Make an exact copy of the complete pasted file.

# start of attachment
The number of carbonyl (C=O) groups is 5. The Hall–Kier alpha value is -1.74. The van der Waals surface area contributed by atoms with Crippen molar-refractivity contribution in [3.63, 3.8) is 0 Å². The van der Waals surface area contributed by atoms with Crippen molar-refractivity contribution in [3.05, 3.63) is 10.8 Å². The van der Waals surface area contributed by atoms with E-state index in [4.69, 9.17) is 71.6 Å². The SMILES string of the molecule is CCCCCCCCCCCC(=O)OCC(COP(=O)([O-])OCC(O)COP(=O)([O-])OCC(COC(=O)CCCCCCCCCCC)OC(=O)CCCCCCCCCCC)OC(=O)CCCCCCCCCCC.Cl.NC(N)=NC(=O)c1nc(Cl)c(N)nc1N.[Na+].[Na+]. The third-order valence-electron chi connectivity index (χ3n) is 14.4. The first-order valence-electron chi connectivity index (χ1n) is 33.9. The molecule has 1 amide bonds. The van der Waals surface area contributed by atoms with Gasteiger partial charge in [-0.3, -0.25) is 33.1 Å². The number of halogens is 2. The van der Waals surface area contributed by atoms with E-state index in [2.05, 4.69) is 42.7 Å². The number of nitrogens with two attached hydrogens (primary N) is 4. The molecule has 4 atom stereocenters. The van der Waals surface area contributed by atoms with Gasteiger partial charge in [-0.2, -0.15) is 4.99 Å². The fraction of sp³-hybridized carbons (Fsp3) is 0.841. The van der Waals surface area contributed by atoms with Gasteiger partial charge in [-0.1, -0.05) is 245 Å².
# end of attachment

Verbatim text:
The number of carbonyl (C=O) groups is 5. The Hall–Kier alpha value is -1.74. The van der Waals surface area contributed by atoms with Crippen molar-refractivity contribution in [3.63, 3.8) is 0 Å². The van der Waals surface area contributed by atoms with Crippen molar-refractivity contribution in [3.05, 3.63) is 10.8 Å². The van der Waals surface area contributed by atoms with E-state index in [4.69, 9.17) is 71.6 Å². The SMILES string of the molecule is CCCCCCCCCCCC(=O)OCC(COP(=O)([O-])OCC(O)COP(=O)([O-])OCC(COC(=O)CCCCCCCCCCC)OC(=O)CCCCCCCCCCC)OC(=O)CCCCCCCCCCC.Cl.NC(N)=NC(=O)c1nc(Cl)c(N)nc1N.[Na+].[Na+]. The third-order valence-electron chi connectivity index (χ3n) is 14.4. The first-order valence-electron chi connectivity index (χ1n) is 33.9. The molecule has 1 amide bonds. The van der Waals surface area contributed by atoms with Gasteiger partial charge in [-0.3, -0.25) is 33.1 Å². The number of halogens is 2. The van der Waals surface area contributed by atoms with E-state index in [2.05, 4.69) is 42.7 Å². The number of nitrogens with two attached hydrogens (primary N) is 4. The molecule has 4 atom stereocenters. The van der Waals surface area contributed by atoms with Gasteiger partial charge in [-0.2, -0.15) is 4.99 Å². The fraction of sp³-hybridized carbons (Fsp3) is 0.841. The van der Waals surface area contributed by atoms with Gasteiger partial charge in [-0.1, -0.05) is 245 Å².